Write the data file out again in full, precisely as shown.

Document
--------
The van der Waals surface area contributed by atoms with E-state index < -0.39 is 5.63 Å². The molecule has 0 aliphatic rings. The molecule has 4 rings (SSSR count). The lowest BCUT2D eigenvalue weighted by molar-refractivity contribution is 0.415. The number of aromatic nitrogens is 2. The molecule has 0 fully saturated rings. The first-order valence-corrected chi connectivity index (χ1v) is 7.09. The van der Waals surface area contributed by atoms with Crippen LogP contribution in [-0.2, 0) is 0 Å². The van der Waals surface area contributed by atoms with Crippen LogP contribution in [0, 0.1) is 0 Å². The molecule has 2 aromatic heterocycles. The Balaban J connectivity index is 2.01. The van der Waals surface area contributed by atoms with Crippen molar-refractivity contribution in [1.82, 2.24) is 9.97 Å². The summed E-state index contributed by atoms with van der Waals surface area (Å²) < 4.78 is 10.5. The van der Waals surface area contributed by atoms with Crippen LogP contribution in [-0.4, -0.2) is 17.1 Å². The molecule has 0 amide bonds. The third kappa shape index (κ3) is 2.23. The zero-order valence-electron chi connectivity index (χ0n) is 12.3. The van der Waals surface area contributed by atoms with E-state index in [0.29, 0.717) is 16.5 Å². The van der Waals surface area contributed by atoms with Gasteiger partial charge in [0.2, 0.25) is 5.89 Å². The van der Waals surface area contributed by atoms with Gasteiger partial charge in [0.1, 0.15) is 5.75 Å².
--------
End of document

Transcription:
The van der Waals surface area contributed by atoms with E-state index < -0.39 is 5.63 Å². The molecule has 0 aliphatic rings. The molecule has 4 rings (SSSR count). The lowest BCUT2D eigenvalue weighted by molar-refractivity contribution is 0.415. The number of aromatic nitrogens is 2. The molecule has 0 fully saturated rings. The first-order valence-corrected chi connectivity index (χ1v) is 7.09. The van der Waals surface area contributed by atoms with Crippen LogP contribution in [-0.2, 0) is 0 Å². The van der Waals surface area contributed by atoms with Crippen LogP contribution in [0, 0.1) is 0 Å². The molecule has 2 aromatic heterocycles. The Balaban J connectivity index is 2.01. The van der Waals surface area contributed by atoms with Crippen molar-refractivity contribution in [1.82, 2.24) is 9.97 Å². The summed E-state index contributed by atoms with van der Waals surface area (Å²) < 4.78 is 10.5. The van der Waals surface area contributed by atoms with Crippen LogP contribution in [-0.4, -0.2) is 17.1 Å². The molecule has 0 amide bonds. The third kappa shape index (κ3) is 2.23. The zero-order valence-electron chi connectivity index (χ0n) is 12.3. The van der Waals surface area contributed by atoms with E-state index in [0.29, 0.717) is 16.5 Å². The van der Waals surface area contributed by atoms with Gasteiger partial charge in [0.2, 0.25) is 5.89 Å². The van der Waals surface area contributed by atoms with Gasteiger partial charge in [0.1, 0.15) is 5.75 Å².